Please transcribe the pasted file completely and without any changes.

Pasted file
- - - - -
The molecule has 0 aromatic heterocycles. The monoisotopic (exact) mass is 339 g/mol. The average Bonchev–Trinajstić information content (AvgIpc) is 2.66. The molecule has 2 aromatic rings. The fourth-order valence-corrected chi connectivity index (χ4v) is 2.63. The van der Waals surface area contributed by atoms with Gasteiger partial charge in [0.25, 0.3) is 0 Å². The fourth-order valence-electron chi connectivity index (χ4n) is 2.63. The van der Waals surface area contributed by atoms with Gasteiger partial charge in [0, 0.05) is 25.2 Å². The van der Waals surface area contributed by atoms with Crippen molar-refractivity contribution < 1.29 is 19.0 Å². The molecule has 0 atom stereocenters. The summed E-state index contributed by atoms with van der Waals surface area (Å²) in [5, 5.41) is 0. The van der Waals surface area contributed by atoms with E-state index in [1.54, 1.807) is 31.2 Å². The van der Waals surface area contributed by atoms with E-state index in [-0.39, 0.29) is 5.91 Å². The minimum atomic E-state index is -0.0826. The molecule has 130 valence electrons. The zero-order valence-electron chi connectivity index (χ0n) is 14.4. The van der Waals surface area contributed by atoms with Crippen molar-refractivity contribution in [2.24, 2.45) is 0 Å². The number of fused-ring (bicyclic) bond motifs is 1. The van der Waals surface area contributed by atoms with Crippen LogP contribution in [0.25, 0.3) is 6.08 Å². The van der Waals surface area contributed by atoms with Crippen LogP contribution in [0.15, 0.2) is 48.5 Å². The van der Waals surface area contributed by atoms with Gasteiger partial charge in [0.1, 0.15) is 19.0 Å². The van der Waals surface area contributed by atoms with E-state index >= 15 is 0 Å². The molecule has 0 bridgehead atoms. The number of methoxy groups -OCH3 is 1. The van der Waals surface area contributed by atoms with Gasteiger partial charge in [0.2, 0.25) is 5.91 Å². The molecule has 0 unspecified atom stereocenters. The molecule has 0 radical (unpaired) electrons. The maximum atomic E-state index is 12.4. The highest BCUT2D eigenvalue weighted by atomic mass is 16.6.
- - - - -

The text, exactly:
The molecule has 0 aromatic heterocycles. The monoisotopic (exact) mass is 339 g/mol. The average Bonchev–Trinajstić information content (AvgIpc) is 2.66. The molecule has 2 aromatic rings. The fourth-order valence-corrected chi connectivity index (χ4v) is 2.63. The van der Waals surface area contributed by atoms with Gasteiger partial charge in [0.25, 0.3) is 0 Å². The fourth-order valence-electron chi connectivity index (χ4n) is 2.63. The van der Waals surface area contributed by atoms with Gasteiger partial charge in [0, 0.05) is 25.2 Å². The van der Waals surface area contributed by atoms with Crippen molar-refractivity contribution < 1.29 is 19.0 Å². The molecule has 0 atom stereocenters. The summed E-state index contributed by atoms with van der Waals surface area (Å²) in [5, 5.41) is 0. The van der Waals surface area contributed by atoms with E-state index in [1.54, 1.807) is 31.2 Å². The van der Waals surface area contributed by atoms with E-state index in [-0.39, 0.29) is 5.91 Å². The minimum atomic E-state index is -0.0826. The molecule has 130 valence electrons. The zero-order valence-electron chi connectivity index (χ0n) is 14.4. The van der Waals surface area contributed by atoms with Crippen molar-refractivity contribution in [2.24, 2.45) is 0 Å². The number of fused-ring (bicyclic) bond motifs is 1. The van der Waals surface area contributed by atoms with Crippen LogP contribution in [0.25, 0.3) is 6.08 Å². The van der Waals surface area contributed by atoms with Crippen LogP contribution in [0.15, 0.2) is 48.5 Å². The van der Waals surface area contributed by atoms with Gasteiger partial charge in [0.1, 0.15) is 19.0 Å². The van der Waals surface area contributed by atoms with E-state index >= 15 is 0 Å². The molecule has 0 bridgehead atoms. The number of methoxy groups -OCH3 is 1. The van der Waals surface area contributed by atoms with Gasteiger partial charge in [0.2, 0.25) is 5.91 Å². The molecule has 0 unspecified atom stereocenters. The molecule has 0 radical (unpaired) electrons. The maximum atomic E-state index is 12.4. The highest BCUT2D eigenvalue weighted by atomic mass is 16.6.